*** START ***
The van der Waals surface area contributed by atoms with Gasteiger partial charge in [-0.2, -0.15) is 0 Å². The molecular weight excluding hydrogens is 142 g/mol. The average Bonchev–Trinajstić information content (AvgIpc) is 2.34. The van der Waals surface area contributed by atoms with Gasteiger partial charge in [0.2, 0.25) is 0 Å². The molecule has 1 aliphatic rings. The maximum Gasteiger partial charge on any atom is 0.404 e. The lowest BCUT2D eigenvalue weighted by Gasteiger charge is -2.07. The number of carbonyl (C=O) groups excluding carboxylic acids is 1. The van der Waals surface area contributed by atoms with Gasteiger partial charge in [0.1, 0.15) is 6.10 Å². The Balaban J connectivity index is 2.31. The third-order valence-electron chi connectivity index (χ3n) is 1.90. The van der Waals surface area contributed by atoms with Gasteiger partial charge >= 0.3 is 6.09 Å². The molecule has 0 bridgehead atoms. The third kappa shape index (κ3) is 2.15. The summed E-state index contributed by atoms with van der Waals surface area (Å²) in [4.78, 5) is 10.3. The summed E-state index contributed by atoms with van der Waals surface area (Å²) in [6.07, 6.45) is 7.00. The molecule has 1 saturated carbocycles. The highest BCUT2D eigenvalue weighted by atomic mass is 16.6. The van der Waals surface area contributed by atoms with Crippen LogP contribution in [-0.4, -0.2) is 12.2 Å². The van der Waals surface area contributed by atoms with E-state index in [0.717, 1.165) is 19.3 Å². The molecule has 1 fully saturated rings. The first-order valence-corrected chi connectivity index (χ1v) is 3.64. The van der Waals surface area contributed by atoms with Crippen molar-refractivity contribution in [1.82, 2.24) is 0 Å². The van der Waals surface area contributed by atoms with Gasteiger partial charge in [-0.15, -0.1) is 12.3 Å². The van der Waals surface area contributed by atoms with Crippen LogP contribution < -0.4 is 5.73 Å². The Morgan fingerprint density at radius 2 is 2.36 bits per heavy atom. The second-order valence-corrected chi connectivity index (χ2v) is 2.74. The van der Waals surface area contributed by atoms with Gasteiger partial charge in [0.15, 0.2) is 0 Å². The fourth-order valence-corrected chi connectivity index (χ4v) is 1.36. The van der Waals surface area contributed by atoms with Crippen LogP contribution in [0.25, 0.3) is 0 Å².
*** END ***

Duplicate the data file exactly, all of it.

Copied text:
The van der Waals surface area contributed by atoms with Gasteiger partial charge in [-0.2, -0.15) is 0 Å². The molecular weight excluding hydrogens is 142 g/mol. The average Bonchev–Trinajstić information content (AvgIpc) is 2.34. The van der Waals surface area contributed by atoms with Gasteiger partial charge in [0.2, 0.25) is 0 Å². The molecule has 1 aliphatic rings. The maximum Gasteiger partial charge on any atom is 0.404 e. The lowest BCUT2D eigenvalue weighted by Gasteiger charge is -2.07. The number of carbonyl (C=O) groups excluding carboxylic acids is 1. The van der Waals surface area contributed by atoms with Gasteiger partial charge in [0.1, 0.15) is 6.10 Å². The Balaban J connectivity index is 2.31. The third-order valence-electron chi connectivity index (χ3n) is 1.90. The van der Waals surface area contributed by atoms with Gasteiger partial charge >= 0.3 is 6.09 Å². The molecule has 0 bridgehead atoms. The third kappa shape index (κ3) is 2.15. The summed E-state index contributed by atoms with van der Waals surface area (Å²) in [4.78, 5) is 10.3. The summed E-state index contributed by atoms with van der Waals surface area (Å²) in [6.07, 6.45) is 7.00. The molecule has 1 saturated carbocycles. The highest BCUT2D eigenvalue weighted by atomic mass is 16.6. The van der Waals surface area contributed by atoms with Crippen LogP contribution in [-0.4, -0.2) is 12.2 Å². The van der Waals surface area contributed by atoms with E-state index in [0.717, 1.165) is 19.3 Å². The molecule has 1 fully saturated rings. The first-order valence-corrected chi connectivity index (χ1v) is 3.64. The van der Waals surface area contributed by atoms with Crippen molar-refractivity contribution in [1.82, 2.24) is 0 Å². The van der Waals surface area contributed by atoms with Gasteiger partial charge in [-0.15, -0.1) is 12.3 Å². The van der Waals surface area contributed by atoms with Crippen LogP contribution < -0.4 is 5.73 Å². The Morgan fingerprint density at radius 2 is 2.36 bits per heavy atom. The second-order valence-corrected chi connectivity index (χ2v) is 2.74. The van der Waals surface area contributed by atoms with Gasteiger partial charge in [0.15, 0.2) is 0 Å². The fourth-order valence-corrected chi connectivity index (χ4v) is 1.36. The van der Waals surface area contributed by atoms with Crippen LogP contribution in [0.25, 0.3) is 0 Å².